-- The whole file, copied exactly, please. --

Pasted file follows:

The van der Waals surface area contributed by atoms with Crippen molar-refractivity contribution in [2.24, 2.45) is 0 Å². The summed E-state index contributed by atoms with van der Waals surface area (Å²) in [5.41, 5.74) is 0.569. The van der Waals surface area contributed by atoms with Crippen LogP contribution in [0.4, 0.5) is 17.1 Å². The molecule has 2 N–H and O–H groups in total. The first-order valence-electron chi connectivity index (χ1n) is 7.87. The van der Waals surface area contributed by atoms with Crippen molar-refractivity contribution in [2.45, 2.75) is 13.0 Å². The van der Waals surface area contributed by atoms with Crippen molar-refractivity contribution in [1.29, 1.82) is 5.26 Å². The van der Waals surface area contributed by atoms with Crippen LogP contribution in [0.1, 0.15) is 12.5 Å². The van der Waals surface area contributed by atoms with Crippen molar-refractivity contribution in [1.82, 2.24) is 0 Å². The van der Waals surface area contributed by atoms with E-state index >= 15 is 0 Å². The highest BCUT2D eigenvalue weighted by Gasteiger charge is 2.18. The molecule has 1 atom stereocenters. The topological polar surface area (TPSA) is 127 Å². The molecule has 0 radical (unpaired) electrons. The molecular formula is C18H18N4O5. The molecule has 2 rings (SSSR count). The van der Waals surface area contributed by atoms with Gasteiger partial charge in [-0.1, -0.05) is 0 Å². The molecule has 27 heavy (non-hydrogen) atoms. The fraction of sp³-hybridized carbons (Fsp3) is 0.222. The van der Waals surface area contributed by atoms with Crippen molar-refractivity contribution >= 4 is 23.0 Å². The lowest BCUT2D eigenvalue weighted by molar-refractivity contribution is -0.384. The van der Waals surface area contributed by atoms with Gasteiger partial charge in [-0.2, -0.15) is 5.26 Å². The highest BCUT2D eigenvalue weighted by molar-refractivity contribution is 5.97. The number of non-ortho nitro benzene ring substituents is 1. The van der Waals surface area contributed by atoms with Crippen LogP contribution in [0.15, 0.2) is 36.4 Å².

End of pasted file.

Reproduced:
The van der Waals surface area contributed by atoms with Crippen molar-refractivity contribution in [2.24, 2.45) is 0 Å². The summed E-state index contributed by atoms with van der Waals surface area (Å²) in [5.41, 5.74) is 0.569. The van der Waals surface area contributed by atoms with Crippen LogP contribution in [0.4, 0.5) is 17.1 Å². The molecule has 2 N–H and O–H groups in total. The first-order valence-electron chi connectivity index (χ1n) is 7.87. The van der Waals surface area contributed by atoms with Crippen molar-refractivity contribution in [2.45, 2.75) is 13.0 Å². The van der Waals surface area contributed by atoms with Crippen molar-refractivity contribution in [1.29, 1.82) is 5.26 Å². The van der Waals surface area contributed by atoms with Crippen LogP contribution in [0.1, 0.15) is 12.5 Å². The van der Waals surface area contributed by atoms with Crippen molar-refractivity contribution in [1.82, 2.24) is 0 Å². The van der Waals surface area contributed by atoms with E-state index >= 15 is 0 Å². The highest BCUT2D eigenvalue weighted by Gasteiger charge is 2.18. The molecule has 1 atom stereocenters. The topological polar surface area (TPSA) is 127 Å². The molecule has 0 radical (unpaired) electrons. The molecular formula is C18H18N4O5. The molecule has 2 rings (SSSR count). The van der Waals surface area contributed by atoms with Gasteiger partial charge in [-0.1, -0.05) is 0 Å². The molecule has 27 heavy (non-hydrogen) atoms. The fraction of sp³-hybridized carbons (Fsp3) is 0.222. The van der Waals surface area contributed by atoms with Crippen molar-refractivity contribution >= 4 is 23.0 Å². The lowest BCUT2D eigenvalue weighted by molar-refractivity contribution is -0.384. The van der Waals surface area contributed by atoms with Gasteiger partial charge in [-0.2, -0.15) is 5.26 Å². The highest BCUT2D eigenvalue weighted by molar-refractivity contribution is 5.97. The number of non-ortho nitro benzene ring substituents is 1. The van der Waals surface area contributed by atoms with Crippen LogP contribution in [0.15, 0.2) is 36.4 Å².